In accordance with the present invention, a safety mechanism 10 is installed on the firearm to prevent its unintended firing. Mechanism 10 does this by preventing or inhibiting operation of the weapon's firing mechanism. In one embodiment of the invention it does this by preventing a force exerted on the trigger from being transferred to through the firing mechanism to the hammer. In another embodiment of the invention, a safety lock is mounted to the frame of the weapon about the trigger to prevent access to the trigger. Importantly, both embodiments of the invention are voice controlled or operated. At the time of manufacture of the weapon, or as a retrofit when the weapon is purchased or serviced, a recording is made of the user's voice saying a particular code word or phrase. This recording is then processed to produce a reference audio signal which is then stored in the memory of a processor chip. The chip is then installed in the weapon. Thereafter, to enable the weapon so it can be fired, the user must first unlock the weapon's safety mechanism by repeating the word or phrase. A processing electronics installed in the weapon and including the chip, process the speech. A determination is made as to whether a) the speech is that of the proper user and b) if the word or phrase is correct. Only if both conditions are met is the weapon enabled so it can be fired. If either condition is not met, the weapon remains disabled.
Referring to FIG. 1, safety mechanism 10 is shown in block diagram form to include a receiving means 12 constituted by an audio frequency receiver 14. Words spoken by a user U are directed at the receiver. A filter 16 filters extraneous noise from the received audio signal. A processing means 18 includes a processor 20 for processing a received audio frequency signal. Means 18 also includes a comparator 22 which includes a memory 24 in which is stored the predetermined audio input information. Once a received audio frequency signal is processed, it is compared with the stored information by the comparator. If the two conditions noted above are satisfied, an appropriate signal is supplied to a blocking means 26. Means 26 includes a blocking element 28, and a control means 30 for moving the control element into from a blocking position inhibiting firing of the weapon to an unblocking position in which the firearm can be discharged.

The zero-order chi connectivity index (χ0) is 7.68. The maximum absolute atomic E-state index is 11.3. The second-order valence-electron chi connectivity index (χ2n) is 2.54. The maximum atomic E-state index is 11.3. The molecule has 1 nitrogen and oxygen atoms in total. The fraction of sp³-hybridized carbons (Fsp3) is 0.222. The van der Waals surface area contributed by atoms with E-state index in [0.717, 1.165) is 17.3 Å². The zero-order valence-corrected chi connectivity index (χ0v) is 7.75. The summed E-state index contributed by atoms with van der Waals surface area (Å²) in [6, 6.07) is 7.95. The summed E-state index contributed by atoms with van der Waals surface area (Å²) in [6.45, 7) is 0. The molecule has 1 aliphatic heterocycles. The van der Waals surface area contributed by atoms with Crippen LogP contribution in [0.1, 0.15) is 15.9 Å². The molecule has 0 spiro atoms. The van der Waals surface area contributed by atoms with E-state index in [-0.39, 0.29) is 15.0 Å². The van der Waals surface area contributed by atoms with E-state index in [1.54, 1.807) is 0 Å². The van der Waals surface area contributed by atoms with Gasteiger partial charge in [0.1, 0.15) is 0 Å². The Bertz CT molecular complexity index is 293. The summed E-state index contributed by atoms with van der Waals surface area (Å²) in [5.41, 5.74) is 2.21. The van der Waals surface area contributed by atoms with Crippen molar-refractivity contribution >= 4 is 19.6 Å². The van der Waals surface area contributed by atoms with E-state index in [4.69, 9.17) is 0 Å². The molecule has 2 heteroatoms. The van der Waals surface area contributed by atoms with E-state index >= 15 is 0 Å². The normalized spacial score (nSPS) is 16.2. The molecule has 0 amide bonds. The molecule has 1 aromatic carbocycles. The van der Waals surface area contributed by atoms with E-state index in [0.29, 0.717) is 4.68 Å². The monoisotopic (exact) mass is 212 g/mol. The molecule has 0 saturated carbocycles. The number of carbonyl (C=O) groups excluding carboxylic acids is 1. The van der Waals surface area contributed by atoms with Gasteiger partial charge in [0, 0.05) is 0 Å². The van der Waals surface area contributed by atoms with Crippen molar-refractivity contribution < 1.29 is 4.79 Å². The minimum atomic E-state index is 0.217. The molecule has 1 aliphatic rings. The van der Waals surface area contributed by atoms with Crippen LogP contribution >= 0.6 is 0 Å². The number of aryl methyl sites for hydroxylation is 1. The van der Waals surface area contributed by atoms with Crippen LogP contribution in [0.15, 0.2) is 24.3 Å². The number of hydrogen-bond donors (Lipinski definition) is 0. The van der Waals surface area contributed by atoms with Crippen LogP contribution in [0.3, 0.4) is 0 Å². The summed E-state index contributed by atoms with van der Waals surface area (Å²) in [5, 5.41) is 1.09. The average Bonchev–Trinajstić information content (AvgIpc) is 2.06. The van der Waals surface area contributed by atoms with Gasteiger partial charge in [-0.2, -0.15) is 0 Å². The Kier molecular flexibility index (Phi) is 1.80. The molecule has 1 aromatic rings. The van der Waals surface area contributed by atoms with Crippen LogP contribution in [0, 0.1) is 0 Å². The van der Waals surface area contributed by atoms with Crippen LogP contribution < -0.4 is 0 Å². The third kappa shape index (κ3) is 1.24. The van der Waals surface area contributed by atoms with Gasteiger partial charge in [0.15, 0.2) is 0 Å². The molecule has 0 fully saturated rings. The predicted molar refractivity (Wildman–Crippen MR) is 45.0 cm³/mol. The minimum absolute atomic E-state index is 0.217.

Referring to FIGS. 1 and 3, safety mechanism 10 is shown implemented on a revolver. Here, receiver 14 is mounted to frame F of the weapon. As shown in FIG. 1, the receiver can be located at different locations on the frame, preferably on the portion of the frame defining the grip of the revolver. The receiver may attached to the frame in any suitable manner. Openings 32 are drilled through the frame at the location of the receiver to permit the word or phrase spoken by the user to be received. The receiver can be installed to the frame so the holes are located in a "line-of-sight" from the user's mouth when user is holding the weapon at arm's length and pointing it at a target. Alternately, the receiver can be attached to the inside face of one of the grips G which attaches to the frame and facilitates the user holding the weapon. In this instance, the openings 22 are made in the grip.